Monica Edinger's Reviews > What was Lost

What was Lost by Catherine O'Flynn
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Oct 28, 08

bookshelves: adult

This is a fairly short book, but I spent a long time with it because I was listening to it.

This book begins in 1984 as little Kate Meaney wanders about her world of council flats and the Green Oaks mall, taking notes and investigating, a sad little Harriet the Spy. Then it jumps forward to twenty years dead smack in the midst of Green Oaks. Kate, we learn, disappeared in 1984 and no one ever knew what happened to her. Now we follow Kurt, a security guard and Lisa, a music store manager, both terribly sad adult workers in Green Oaks. By the end we learn about them, about some other characters, and about Kate.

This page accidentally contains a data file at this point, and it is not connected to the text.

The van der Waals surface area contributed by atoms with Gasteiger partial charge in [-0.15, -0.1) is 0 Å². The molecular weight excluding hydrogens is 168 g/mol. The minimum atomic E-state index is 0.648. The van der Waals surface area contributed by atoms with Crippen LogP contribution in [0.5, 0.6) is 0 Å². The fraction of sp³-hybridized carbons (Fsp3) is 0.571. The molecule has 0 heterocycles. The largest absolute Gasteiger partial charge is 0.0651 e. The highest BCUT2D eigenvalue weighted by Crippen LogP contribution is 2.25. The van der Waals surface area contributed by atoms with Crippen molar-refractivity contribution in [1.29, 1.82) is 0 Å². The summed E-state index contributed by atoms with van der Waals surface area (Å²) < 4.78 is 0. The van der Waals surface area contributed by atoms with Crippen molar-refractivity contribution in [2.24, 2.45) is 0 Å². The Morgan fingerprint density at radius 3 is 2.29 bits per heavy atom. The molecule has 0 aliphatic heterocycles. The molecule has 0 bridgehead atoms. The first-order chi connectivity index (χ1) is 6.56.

The writing is spare and beautiful. I loved the way the author so vividly described the mall, giving it an atmosphere I wouldn't have thought possible. Her rendering of the many workers in Green Oaks is really wonderful. I recall in particular the two who control the garbage area and several of Lisa and Kurt's fellow workers.

Recently there was a thread on one of the children's lit lists (maybe child_lit, can't remember) about the dearth of adult protagonists in books for children. As I listened to the first part of this book I thought about the opposite situation, child protagonists in adult books. This isn't a nostalgic book by any means, but it definitely is for adults. No sex really, but a building and layering of life experiences for various characters in the second part of the book that makes it sad, hopeful, and profoundly moving.
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